Summer is officially here and so is the heat! The garden is soaking up the sunlight on these ultra-long days and growing fast.

In Fields 2 and 3 are potatoes, garlic, onions and various cover crops. Nearby are the two greenhouses. The old greenhouse in front is home to the tomatoes and the new greenhouse behind is still where seedlings mature before moving out to the field as transplants.

Through the roll-up sides of the old greenhouse (put up in the daytime for ventilation and put down at night for warmth) you can see the tomatoes are getting tall.

Inside view of the tomatoes growing up the string trellises.


In Field 1 are the peas, broccoli, eggplant, radishes, lettuce, spinach, bok choy, kohlrabi, beans, turnips, tomatoes, peppers, eggplants, cucumbers, corn, carrots and beets. Most of the mid-late summer veggies are still small but growing by leaps and bounds every day.

Lettuce is one of the first late spring veggies to appear and we've been eating it for the past couple of weeks. It's so exciting to start digging into fresh garden produce after a long winter of root cellar veggies, preserves and pickles and the few things we buy at the grocery store. I'm never disappointed at the amazing taste of the food our land gives us.

Veggies aren't the only thing growing at the farm this season. Baby #3 is due to arrive in two months with all my late summer favorites like corn, peppers and zucchini.

The kids have started their own little garden in the front near the house. They check daily on the progress of the cherry tomatoes, beans, peppers, cucumbers, peas, carrots and lettuce. There's also a small corn plot nearby.

Stay cool during these sweltering days! Visit our CSA page for info on our local pick-up options.

Spring snapshots

It's a busy time as the weather is finally settling. The greenhouse is bursting so here's a quick tour of what's growing.

Best seats in the house (on the heat storage tank): tomatoes, peppers and some new seedings.

West benches.

East benches.

The onions are ready to transplant.

Tomatoes are rarin' to go! I have one batch transplanted in the ground in the old greenhouse and these ones are ready to get out there once the nights warm up a bit.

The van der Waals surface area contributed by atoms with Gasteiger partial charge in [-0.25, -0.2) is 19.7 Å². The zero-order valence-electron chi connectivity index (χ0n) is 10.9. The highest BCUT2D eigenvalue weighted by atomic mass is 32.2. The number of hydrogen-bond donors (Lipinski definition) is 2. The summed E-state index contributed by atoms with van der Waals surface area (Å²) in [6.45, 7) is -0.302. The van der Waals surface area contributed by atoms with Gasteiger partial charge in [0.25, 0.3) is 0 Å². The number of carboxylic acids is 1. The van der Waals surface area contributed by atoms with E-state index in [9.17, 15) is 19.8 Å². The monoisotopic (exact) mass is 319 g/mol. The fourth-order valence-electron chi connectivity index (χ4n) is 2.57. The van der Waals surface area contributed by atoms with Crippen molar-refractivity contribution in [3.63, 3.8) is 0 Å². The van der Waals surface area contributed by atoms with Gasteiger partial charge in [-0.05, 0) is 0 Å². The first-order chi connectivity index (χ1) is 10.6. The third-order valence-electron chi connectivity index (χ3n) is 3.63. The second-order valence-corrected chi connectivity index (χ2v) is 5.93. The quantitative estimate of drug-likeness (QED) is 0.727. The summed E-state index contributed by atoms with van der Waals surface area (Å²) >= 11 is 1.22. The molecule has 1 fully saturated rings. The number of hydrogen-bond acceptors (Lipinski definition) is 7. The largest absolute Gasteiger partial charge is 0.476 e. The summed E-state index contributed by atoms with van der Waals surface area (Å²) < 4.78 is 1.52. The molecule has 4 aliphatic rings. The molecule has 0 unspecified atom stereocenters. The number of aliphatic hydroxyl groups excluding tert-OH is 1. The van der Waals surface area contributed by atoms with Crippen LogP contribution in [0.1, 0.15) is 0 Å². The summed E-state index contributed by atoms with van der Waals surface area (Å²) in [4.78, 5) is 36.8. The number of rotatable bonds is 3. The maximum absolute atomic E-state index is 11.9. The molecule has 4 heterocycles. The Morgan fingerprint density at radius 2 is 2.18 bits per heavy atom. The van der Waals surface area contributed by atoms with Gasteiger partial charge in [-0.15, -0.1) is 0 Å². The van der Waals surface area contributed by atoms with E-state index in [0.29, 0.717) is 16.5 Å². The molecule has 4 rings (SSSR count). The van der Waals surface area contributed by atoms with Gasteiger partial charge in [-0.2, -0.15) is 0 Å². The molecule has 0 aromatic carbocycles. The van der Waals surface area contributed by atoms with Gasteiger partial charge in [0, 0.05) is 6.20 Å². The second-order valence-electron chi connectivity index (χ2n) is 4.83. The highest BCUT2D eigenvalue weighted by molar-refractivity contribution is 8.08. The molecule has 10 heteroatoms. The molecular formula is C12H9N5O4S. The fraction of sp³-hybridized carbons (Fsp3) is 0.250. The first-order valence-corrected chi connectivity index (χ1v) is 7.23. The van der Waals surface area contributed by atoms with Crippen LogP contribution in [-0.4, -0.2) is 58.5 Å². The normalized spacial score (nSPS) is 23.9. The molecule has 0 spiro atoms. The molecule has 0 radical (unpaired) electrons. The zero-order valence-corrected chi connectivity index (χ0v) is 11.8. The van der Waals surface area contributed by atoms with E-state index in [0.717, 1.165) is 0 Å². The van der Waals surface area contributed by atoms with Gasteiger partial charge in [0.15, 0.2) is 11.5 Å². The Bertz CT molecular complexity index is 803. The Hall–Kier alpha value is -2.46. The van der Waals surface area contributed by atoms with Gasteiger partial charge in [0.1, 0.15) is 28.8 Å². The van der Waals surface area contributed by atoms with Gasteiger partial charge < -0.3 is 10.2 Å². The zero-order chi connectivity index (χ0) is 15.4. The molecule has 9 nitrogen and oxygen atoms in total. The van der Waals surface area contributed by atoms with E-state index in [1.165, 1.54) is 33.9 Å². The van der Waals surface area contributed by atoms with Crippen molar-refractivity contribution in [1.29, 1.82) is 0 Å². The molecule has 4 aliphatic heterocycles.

Early beets.

The first wave of broccoli is in the field, here is the second.

Some trays of lettuce, also ready to get out to the field.

OK, back to work!

Greenhouse Solar Heater

One season-extending upgrade I've added to the new seedling greenhouse is a solar heat absorber.  The idea is to replace part of the south wall with something that will primarily heat the inside air. I used a completely passive design - this system requires no power to run, other than direct solar heat gain from the sun. This basic design was popularized during the energy crisis in the 70s, so it is easy to find reference material to help design it. 

I started out by building the south knee wall "inside out" - that is, I tacked the plywood on to the inside of the framing, instead of the outside. This creates a cavity where the absorber will be built. In the picture below, you can see the cavity as well as some circular ducts I drilled out for cold air in (at the bottom) and warm air out (at the top).

Next, I added two layers of black aluminum window screen, separated  by a small spacer. It is held in place with an additional spacer strip. The screen is attached to the outside of the framing on the top, and to the inside below, so that the screen is actually held at an angle in the cavity. The purpose of the angled fastening is to force the air though the screen as it flows through the system. Cold air enters through the lower ducts (outside of the screen) and is forced back through the screen on its way up towards the upper ducts. Since the black window screen heats up when the sun shines on it, natural convection keeps the air flowing during the day. When the sun goes down, the convection shuts down and the collector acts much more like an insulated wall than like a window.

Finally, the cavity is glazed with corrugated pvc. I chose this material for a couple of reasons. FIrst of all, it is just about the cheapest solid glazing available. The corrugations create more turbulent flow in the absorber which is supposed to increase efficiency. Lastly, I was not sure about using the brittler, more expensive polycarbonate where it might be exposed to huge temperature variations. 

Here is the view from the inside. I've just covered the ducts with scraps of screening. Mainly this is to provide a backstop for the backdraft dampers, but I also felt like it might be necessary to keep the mice and other varmints out of the space.